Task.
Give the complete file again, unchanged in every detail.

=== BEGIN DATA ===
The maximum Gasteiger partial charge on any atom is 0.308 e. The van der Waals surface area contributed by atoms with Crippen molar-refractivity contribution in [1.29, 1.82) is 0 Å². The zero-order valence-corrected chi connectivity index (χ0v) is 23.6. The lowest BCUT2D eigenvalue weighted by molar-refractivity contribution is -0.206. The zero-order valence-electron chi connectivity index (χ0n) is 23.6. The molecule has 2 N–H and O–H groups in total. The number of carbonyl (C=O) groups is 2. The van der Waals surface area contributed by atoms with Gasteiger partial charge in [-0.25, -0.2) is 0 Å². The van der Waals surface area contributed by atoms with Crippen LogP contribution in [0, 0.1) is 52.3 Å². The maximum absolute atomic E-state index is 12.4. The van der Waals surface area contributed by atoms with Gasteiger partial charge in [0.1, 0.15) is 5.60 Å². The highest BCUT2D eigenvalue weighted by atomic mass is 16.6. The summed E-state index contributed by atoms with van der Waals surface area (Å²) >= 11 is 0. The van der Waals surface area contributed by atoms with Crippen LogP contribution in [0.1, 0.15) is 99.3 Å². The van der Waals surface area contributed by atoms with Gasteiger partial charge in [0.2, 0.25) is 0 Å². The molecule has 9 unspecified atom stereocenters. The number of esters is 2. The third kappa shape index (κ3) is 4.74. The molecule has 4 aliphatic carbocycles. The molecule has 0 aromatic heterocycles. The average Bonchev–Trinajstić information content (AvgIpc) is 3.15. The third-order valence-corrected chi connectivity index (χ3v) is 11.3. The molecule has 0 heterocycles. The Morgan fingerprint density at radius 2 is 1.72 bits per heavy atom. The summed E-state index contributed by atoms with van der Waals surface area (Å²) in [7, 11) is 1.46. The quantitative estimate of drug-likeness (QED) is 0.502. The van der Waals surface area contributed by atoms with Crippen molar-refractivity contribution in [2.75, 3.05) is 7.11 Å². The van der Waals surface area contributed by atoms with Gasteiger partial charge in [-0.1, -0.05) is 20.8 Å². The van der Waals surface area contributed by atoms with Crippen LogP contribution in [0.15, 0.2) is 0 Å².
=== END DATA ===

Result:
The maximum Gasteiger partial charge on any atom is 0.308 e. The van der Waals surface area contributed by atoms with Crippen molar-refractivity contribution in [1.29, 1.82) is 0 Å². The zero-order valence-corrected chi connectivity index (χ0v) is 23.6. The lowest BCUT2D eigenvalue weighted by molar-refractivity contribution is -0.206. The zero-order valence-electron chi connectivity index (χ0n) is 23.6. The molecule has 2 N–H and O–H groups in total. The number of carbonyl (C=O) groups is 2. The van der Waals surface area contributed by atoms with Gasteiger partial charge in [-0.25, -0.2) is 0 Å². The van der Waals surface area contributed by atoms with Crippen LogP contribution in [0, 0.1) is 52.3 Å². The maximum absolute atomic E-state index is 12.4. The van der Waals surface area contributed by atoms with Gasteiger partial charge in [0.1, 0.15) is 5.60 Å². The highest BCUT2D eigenvalue weighted by atomic mass is 16.6. The summed E-state index contributed by atoms with van der Waals surface area (Å²) >= 11 is 0. The van der Waals surface area contributed by atoms with Crippen LogP contribution in [0.1, 0.15) is 99.3 Å². The van der Waals surface area contributed by atoms with Gasteiger partial charge in [0.2, 0.25) is 0 Å². The molecule has 9 unspecified atom stereocenters. The number of esters is 2. The third kappa shape index (κ3) is 4.74. The molecule has 4 aliphatic carbocycles. The molecule has 0 aromatic heterocycles. The average Bonchev–Trinajstić information content (AvgIpc) is 3.15. The third-order valence-corrected chi connectivity index (χ3v) is 11.3. The molecule has 0 heterocycles. The Morgan fingerprint density at radius 2 is 1.72 bits per heavy atom. The summed E-state index contributed by atoms with van der Waals surface area (Å²) in [7, 11) is 1.46. The quantitative estimate of drug-likeness (QED) is 0.502. The van der Waals surface area contributed by atoms with Crippen molar-refractivity contribution in [2.75, 3.05) is 7.11 Å². The van der Waals surface area contributed by atoms with Gasteiger partial charge in [-0.1, -0.05) is 20.8 Å². The van der Waals surface area contributed by atoms with Crippen LogP contribution in [0.15, 0.2) is 0 Å².